made it advisable to discontinue them. A School of Engineering was or-
ganized in 1852, a School of Theology in 1854, and a School of Music in
1903. In more recent times a School of Business Administration was
established. Under the present organization, effected in 1946 by the
Tennessee Baptist Convention through its Board of Trustees, the School of
Law remains intact as one of the two major branches of the University,
while the other schools are constituent parts of the College of Arts and



Sciences. Beginning in 1946 the College organization includes five Divi-
sions: (1) Division of Fine Arts; (2) Division of Language and Literature;
(3) Division of Science and Mathematics; (4) Division of Social Science;
and (5) Division of Religion and Philosophy.

On the firm foundations established by the previous Presbyterian ad-
ministrations, the new administration assumed the responsibility of moving
forward with a faith and determination to build a new Cumberland which
will be the pride and joy of every alumnus and friend.

The achievements of more than a century have been witnessed by the
following men who have served in the office of President of Cumberland
University :

1842-44 Franceway Ranna Cossitt, D.D.

1844-66 Thomas C. Anderson, D.D.

1866-73 Benjamin W. McDonald, D.D., LL.D.

1873-1902 Nathan Green, Jr., LL.D.

1902-06 David Earle Mitchell, A.B.

1906-09 Acting President, Nathan Green, Jr., LL.D.

1909-14 Winstead Paine Bone, A.M., D.D., LL.D.

1914-16 Samuel Andrew Coile, D.D.

1916-17 Acting President, Homer Allen Hill, A.M.

1917-20 Edward Powell Childs, A.M.

1920-22 Acting President, Andrew Blake Buchanan, D.D.

1922-26 John Royal Harris, D.D.

1926-27 Acting President, Ernest Looney Stockton, A.M.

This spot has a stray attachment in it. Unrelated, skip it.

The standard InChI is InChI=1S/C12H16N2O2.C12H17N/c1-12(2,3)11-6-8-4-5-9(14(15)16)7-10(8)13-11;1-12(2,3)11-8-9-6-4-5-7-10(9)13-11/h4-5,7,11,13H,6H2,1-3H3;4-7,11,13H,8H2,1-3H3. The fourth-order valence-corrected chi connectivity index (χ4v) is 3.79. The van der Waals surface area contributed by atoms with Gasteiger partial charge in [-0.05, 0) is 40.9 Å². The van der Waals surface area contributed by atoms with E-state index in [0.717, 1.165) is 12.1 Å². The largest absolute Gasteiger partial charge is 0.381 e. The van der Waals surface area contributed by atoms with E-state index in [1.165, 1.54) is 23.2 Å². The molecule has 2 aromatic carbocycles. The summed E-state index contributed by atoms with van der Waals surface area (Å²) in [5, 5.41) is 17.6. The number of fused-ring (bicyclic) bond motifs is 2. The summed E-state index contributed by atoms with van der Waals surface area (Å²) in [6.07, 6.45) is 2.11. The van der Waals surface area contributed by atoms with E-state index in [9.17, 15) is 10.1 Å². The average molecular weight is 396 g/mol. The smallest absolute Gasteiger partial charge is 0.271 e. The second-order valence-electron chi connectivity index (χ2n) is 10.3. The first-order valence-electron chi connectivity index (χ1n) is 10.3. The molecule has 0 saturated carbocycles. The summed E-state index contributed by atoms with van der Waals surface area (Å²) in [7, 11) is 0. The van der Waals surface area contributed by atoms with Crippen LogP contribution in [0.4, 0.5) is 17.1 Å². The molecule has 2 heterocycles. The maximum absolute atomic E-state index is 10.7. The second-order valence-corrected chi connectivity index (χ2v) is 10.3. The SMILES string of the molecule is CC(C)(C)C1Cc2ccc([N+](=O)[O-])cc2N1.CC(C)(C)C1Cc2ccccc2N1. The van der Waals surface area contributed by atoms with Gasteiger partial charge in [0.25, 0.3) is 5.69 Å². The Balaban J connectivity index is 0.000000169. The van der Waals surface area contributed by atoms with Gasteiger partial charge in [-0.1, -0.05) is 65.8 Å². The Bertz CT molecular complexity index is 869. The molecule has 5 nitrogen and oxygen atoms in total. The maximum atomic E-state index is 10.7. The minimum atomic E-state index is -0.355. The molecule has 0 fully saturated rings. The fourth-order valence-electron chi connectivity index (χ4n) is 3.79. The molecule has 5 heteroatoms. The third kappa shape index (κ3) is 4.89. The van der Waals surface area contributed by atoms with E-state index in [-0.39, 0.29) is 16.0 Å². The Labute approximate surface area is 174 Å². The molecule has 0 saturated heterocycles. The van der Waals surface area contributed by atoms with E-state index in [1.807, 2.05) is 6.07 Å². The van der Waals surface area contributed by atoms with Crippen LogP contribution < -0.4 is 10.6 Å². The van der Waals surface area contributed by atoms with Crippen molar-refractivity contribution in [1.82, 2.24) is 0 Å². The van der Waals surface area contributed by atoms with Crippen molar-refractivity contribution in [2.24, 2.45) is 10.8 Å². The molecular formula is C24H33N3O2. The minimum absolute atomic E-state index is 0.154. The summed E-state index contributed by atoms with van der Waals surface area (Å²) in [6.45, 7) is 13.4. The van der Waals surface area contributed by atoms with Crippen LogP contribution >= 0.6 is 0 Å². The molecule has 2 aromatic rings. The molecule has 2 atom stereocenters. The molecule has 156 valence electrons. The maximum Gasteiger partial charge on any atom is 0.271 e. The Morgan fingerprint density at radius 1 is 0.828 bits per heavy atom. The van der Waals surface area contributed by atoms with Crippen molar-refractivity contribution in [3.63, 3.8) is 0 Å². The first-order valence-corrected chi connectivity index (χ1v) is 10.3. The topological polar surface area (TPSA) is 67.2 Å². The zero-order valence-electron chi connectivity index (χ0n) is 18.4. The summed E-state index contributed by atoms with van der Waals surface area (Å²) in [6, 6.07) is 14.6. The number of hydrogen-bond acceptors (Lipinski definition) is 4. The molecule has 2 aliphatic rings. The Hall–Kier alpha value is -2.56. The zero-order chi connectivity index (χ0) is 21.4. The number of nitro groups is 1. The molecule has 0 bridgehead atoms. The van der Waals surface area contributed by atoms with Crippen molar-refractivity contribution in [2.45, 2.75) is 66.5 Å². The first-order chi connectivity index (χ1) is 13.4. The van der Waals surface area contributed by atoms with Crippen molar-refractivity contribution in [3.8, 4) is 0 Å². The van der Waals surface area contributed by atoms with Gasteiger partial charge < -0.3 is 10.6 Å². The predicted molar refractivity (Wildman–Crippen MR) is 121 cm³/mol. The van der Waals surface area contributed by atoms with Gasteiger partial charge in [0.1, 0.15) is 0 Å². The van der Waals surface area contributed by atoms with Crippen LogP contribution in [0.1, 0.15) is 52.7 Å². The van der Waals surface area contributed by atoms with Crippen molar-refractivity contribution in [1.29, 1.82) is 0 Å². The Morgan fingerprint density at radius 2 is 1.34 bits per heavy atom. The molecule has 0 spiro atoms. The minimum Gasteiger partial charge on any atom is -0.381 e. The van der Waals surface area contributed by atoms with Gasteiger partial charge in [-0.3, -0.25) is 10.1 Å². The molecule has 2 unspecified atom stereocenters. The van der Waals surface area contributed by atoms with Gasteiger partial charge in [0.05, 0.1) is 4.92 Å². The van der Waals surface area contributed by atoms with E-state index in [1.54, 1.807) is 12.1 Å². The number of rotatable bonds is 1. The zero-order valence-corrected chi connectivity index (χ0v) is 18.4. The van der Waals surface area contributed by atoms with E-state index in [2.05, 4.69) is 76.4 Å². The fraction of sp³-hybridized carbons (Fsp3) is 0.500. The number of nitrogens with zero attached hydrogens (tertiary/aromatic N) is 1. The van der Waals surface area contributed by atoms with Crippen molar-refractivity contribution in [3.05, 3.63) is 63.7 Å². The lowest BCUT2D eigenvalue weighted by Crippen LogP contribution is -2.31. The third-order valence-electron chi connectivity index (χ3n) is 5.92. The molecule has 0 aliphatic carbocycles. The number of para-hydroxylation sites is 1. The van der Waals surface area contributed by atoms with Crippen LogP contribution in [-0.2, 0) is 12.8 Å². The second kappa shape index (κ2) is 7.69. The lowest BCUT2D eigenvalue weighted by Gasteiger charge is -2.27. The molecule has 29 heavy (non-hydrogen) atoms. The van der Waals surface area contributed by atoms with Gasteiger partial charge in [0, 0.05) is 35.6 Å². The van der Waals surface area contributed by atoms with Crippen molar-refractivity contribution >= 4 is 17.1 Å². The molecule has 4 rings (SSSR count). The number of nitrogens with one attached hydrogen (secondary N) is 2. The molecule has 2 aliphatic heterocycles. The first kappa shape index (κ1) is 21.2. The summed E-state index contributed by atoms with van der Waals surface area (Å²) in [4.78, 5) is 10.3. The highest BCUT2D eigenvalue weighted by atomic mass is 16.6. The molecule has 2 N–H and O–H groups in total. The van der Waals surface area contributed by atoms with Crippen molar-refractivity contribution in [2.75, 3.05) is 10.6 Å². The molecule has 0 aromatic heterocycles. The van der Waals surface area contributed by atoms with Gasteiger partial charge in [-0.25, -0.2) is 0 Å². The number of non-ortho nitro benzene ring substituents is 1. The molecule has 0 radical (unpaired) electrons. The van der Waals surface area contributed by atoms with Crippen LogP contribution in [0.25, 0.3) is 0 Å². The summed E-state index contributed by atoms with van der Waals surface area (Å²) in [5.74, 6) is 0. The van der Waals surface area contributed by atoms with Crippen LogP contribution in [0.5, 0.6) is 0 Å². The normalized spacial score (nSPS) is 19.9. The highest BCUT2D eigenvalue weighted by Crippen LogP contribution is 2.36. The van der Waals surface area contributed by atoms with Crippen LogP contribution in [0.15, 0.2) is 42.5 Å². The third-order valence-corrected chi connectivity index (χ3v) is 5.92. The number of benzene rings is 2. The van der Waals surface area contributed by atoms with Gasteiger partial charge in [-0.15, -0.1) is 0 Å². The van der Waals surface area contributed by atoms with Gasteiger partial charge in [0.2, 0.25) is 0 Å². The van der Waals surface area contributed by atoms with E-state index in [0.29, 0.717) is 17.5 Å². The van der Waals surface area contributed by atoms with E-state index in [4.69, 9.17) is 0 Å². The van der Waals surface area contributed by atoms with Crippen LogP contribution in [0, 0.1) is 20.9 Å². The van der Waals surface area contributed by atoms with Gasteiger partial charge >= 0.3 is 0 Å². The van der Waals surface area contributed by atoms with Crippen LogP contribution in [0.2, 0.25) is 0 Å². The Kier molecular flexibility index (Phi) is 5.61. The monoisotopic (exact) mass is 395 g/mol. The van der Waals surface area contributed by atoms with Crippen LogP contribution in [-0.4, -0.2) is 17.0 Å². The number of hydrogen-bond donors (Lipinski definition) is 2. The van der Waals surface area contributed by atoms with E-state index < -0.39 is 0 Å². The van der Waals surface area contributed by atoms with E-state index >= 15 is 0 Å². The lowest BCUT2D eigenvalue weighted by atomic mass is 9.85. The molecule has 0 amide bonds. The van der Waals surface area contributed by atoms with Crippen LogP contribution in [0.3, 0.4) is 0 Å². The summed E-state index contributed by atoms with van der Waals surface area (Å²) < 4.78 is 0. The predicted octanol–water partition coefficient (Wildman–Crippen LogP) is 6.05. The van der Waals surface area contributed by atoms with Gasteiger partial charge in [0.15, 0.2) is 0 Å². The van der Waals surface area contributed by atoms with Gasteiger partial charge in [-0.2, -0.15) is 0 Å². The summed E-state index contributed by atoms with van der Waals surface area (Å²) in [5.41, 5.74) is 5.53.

1927-41 Ernest Looney Stockton, A.M., LL.D.

1941-46 Laban Lacy Rice, A.B., A.M., Ph.D.

1946- II 'if Edwin Smith Preston, A.B., A.M., LL.D.

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It is the policy of Cumberland University to encourage participation in
wholesome games and sports by all the students. Toward this end the
University provides a program of intercollegiate athletics and intramural
sports suitable to the needs of all.

Intercollegiate Athletics

Cumberland University has an extensive athletic program including
football in the fall, basketball in the winter, and baseball, tennis, and golf
in the spring.

Cumberland University is a charter member of the Volunteer State
Athletic Conference. Athletic activities are under the direct supervision of
an athletic committee appointed from the faculty by the President.

Students must pass twelve quarter hours per quarter to be eligible to
represent the University in intercollegiate competition in the following

Intramural Sports

The competitive spirit of students at Cumberland University is de-
veloped through the intramural program. Competitive teams are organized

from the tWO Women's SO f " p ''i pa and frnm thf* twn ttifin a Mtcrarv onniVtiPs


The gymnasium was completed in 1937 and provides facilities for a
varied program of physical training. There are rooms for the office of the
athletic director and for health service.

Athletic Field

Kirk Field is located conveniently on the main campus. The field is
equipped with facilities for football. Flood lights are used for night con-
tests. By means of the gymnasium and Kirk Field, tennis courts, and a
baseball field, an all-year program of inter-collegiate games and intra-
mural sports and tournaments is conducted for the benefit of all students of
the University.

Astronomical Observatory

A new astronomical observatory is now completed and furnished. It
is the generous gift of Dr. Laban Lacy Rice, former President of the


Sciences. Beginning in 1946 the College organization includes five Divi-
sions: (1) Division of Fine Arts; (2) Division of Language and Literature;
(3) Division of Science and Mathematics; (4) Division of Social Science;
and (5) Division of Religion and Philosophy.

On the firm foundations established by the previous Presbyterian ad-
ministrations, the new administration assumed the responsibility of moving
forward with a faith and determination to build a new Cumberland which
will be the pride and joy of every alumnus and friend.

The achievements of more than a century have been witnessed by the
following men who have served in the office of President of Cumberland
University :

1842-44 Franceway Ranna Cossitt, D.D.
1844-66 Thomas C. Anderson, D.D.
1866-73 Benjamin W. McDonald, D.D., LL.D.
1873-1902 Nathan Green, Jr., LL.D.
1902-06 David Earle Mitchell, A.B.

library to meet the increasing demands for library service.

A separate library for the School of Law is located in Caruthers Hall.
For a description of this library see the section of this catalogue pertaining